Fla. fire dept. refuses mutual aid request
A responder to the dispatcher's request said the department couldn't respond due to funding considerations; a fire chief said their refusal came at a critical time during their house fire battle
Northwest Florida Daily News
WALTON COUNTY, Fla. — Liberty Fire District Assistant Chief Tony Roy’s refusal to send a tanker truck to a burning home in another jurisdiction has sparked discussion in Walton County over local mutual aid agreements.
At 3:30 p.m. Nov. 25, Walton County Fire Rescue requested that Liberty dispatch a truck to a house fire at 169 Lorenz Drive near DeFuniak Springs.
A dispatcher relayed the message to the independent fire district and a man identified by several sources as Roy got on his radio.
“You’ll need to bypass Liberty due to funding considerations of the county,” he told the dispatcher.
Walton County Fire Chief Bobby Martin said Liberty’s refusal to respond came at a critical time in the fight to save the Lorenz Drive home.
Water for fighting fires is scarce in rural north Walton County, Martin said, and the county fire department doesn’t presently have a tanker truck available in that area. A tanker truck from the Argyle independent district was dispatched to help battle the blaze, but the second tanker became a necessity.
“We had kinda started running out of water,” Martin said. “According to my captain, we had to slow our water response down. If we had had them with the tanker we could have continued to attack it in a manner they (firefighters on scene) felt they should have to prevent (the) loss of the home.”
Martin estimated the loss to the Lorenz Drive home at 80 percent.
Roy, who according to Martin also sits on the Liberty Fire District’s governing board, was unavailable for comment Monday.
Liberty District Chief John Dunham said he was out of town Nov. 25 and if he hadn’t been gone things would have been done differently.
“He’s (Roy) the one who made the decision, it wasn’t me,” Dunham said. “I would have sent a truck. It was wrong the way he did it, and we told him about it.”
Walton County Sheriff Michael Adkinson, whose agency oversees county dispatch, said when he heard Roy’s response for the first time he couldn’t believe it.
“I have been in this a long time and I have never seen somebody refuse to help for political reasons. We never bring politics into the issue of public service,” Adkinson said. “If I’d have known then I wouldn’t have let it happen. I’d have sent a deputy and told him to drive the fire truck.”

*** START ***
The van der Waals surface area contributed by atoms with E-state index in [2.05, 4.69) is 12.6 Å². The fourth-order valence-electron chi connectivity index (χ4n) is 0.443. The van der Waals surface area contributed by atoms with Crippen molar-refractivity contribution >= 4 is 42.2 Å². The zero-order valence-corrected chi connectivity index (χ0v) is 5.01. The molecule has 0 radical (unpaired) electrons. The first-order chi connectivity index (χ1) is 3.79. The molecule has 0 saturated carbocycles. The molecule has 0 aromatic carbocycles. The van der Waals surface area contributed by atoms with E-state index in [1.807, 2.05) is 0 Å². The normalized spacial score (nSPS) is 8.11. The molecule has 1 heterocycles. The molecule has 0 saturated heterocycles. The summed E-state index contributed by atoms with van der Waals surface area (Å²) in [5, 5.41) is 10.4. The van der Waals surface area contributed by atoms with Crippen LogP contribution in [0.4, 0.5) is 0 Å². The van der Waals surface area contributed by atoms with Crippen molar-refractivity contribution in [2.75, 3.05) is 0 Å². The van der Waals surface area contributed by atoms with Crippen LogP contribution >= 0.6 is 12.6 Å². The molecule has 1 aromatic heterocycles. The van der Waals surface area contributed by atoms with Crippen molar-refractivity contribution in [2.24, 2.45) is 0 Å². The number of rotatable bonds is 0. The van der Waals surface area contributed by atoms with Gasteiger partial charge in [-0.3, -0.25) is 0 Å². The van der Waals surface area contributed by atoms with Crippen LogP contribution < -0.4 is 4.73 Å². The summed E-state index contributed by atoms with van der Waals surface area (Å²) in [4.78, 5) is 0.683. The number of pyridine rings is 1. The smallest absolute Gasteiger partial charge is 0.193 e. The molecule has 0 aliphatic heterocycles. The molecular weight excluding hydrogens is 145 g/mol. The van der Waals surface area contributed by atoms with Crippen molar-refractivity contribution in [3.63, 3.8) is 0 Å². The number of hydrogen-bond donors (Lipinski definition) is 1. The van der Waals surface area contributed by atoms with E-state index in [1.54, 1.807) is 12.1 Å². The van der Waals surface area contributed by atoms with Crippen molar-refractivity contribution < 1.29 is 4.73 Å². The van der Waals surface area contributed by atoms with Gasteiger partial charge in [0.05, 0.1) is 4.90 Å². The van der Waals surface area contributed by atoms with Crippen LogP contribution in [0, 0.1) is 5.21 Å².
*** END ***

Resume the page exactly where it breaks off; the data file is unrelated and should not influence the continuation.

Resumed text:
Liberty Fire District officials are still angry with Walton County for its decision in 2014 to quit providing an annual stipend to the county’s three, formerly four, independent fire districts.
- “It has been going on ever since the county said they were going to cut our funds off,” Dunham said.
The county’s decision forced the Liberty and Argyle districts to raise the special assessments they charge homeowners within their taxing authority from $25. Liberty now charges $75 a year and Argyle $100.
Both Martin and Walton County Commissioner Bill Imfeld said the new annual assessment brings in more for the independent districts than the county ever provided them.
“They’re bringing in more revenue than they relied on from the county,” Imfeld said. “So I’m kind of confused about what Liberty’s budget constraints could be.”
Martin said he has been approached by Liberty Fire District firefighters worried about the district administration’s refusal to render aid and to sign a mutual aid agreement with the county fire department.
He said he only recently obtained the tape recording of Roy’s radio call and just a week ago attended a Liberty Fire District Board meeting in an effort to convince members to sign a formal agreement to render aid.
“The board has to be the one to agree to it,” he said.
Martin said his presentation was greeted primarily with silence from Liberty commissioners, including Roy, and the board made no decision regarding the mutual aid proposal.
The chief also said that no matter what animosity might exist between Liberty Fire District and the county, the fire district and its residents can always count on Walton County Fire Rescue to come to their aid.
“We’re here for the taxpayers. We will come to them,” he said. “We will go to where the citizens are. They’re citizens of Walton County and we are a county service.”
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